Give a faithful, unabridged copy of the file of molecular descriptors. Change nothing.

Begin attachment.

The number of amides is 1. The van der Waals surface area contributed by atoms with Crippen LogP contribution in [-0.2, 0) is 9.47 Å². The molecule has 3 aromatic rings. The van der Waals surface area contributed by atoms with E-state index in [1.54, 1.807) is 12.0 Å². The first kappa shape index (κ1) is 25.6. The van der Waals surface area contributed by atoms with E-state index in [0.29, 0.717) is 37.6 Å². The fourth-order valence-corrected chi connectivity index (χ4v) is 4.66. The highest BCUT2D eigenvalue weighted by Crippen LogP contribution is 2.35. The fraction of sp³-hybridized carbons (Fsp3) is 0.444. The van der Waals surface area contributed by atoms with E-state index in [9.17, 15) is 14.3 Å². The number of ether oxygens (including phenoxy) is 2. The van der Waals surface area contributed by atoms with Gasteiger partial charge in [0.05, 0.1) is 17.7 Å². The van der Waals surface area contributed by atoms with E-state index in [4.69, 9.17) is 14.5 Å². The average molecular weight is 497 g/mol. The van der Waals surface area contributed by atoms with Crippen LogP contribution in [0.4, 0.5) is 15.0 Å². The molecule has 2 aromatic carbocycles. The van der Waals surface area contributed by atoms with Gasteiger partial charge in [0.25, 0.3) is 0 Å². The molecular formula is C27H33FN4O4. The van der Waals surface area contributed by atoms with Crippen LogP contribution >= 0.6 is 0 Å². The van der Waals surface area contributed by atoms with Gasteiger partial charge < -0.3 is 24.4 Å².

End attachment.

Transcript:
The number of amides is 1. The van der Waals surface area contributed by atoms with Crippen LogP contribution in [-0.2, 0) is 9.47 Å². The molecule has 3 aromatic rings. The van der Waals surface area contributed by atoms with E-state index in [1.54, 1.807) is 12.0 Å². The first kappa shape index (κ1) is 25.6. The van der Waals surface area contributed by atoms with E-state index in [0.29, 0.717) is 37.6 Å². The fourth-order valence-corrected chi connectivity index (χ4v) is 4.66. The highest BCUT2D eigenvalue weighted by Crippen LogP contribution is 2.35. The fraction of sp³-hybridized carbons (Fsp3) is 0.444. The van der Waals surface area contributed by atoms with E-state index in [9.17, 15) is 14.3 Å². The number of ether oxygens (including phenoxy) is 2. The van der Waals surface area contributed by atoms with Gasteiger partial charge in [0.05, 0.1) is 17.7 Å². The van der Waals surface area contributed by atoms with E-state index in [4.69, 9.17) is 14.5 Å². The average molecular weight is 497 g/mol. The van der Waals surface area contributed by atoms with Crippen LogP contribution in [0.4, 0.5) is 15.0 Å². The molecule has 2 aromatic carbocycles. The van der Waals surface area contributed by atoms with Gasteiger partial charge in [0.25, 0.3) is 0 Å². The molecular formula is C27H33FN4O4. The van der Waals surface area contributed by atoms with Crippen LogP contribution >= 0.6 is 0 Å². The van der Waals surface area contributed by atoms with Gasteiger partial charge < -0.3 is 24.4 Å².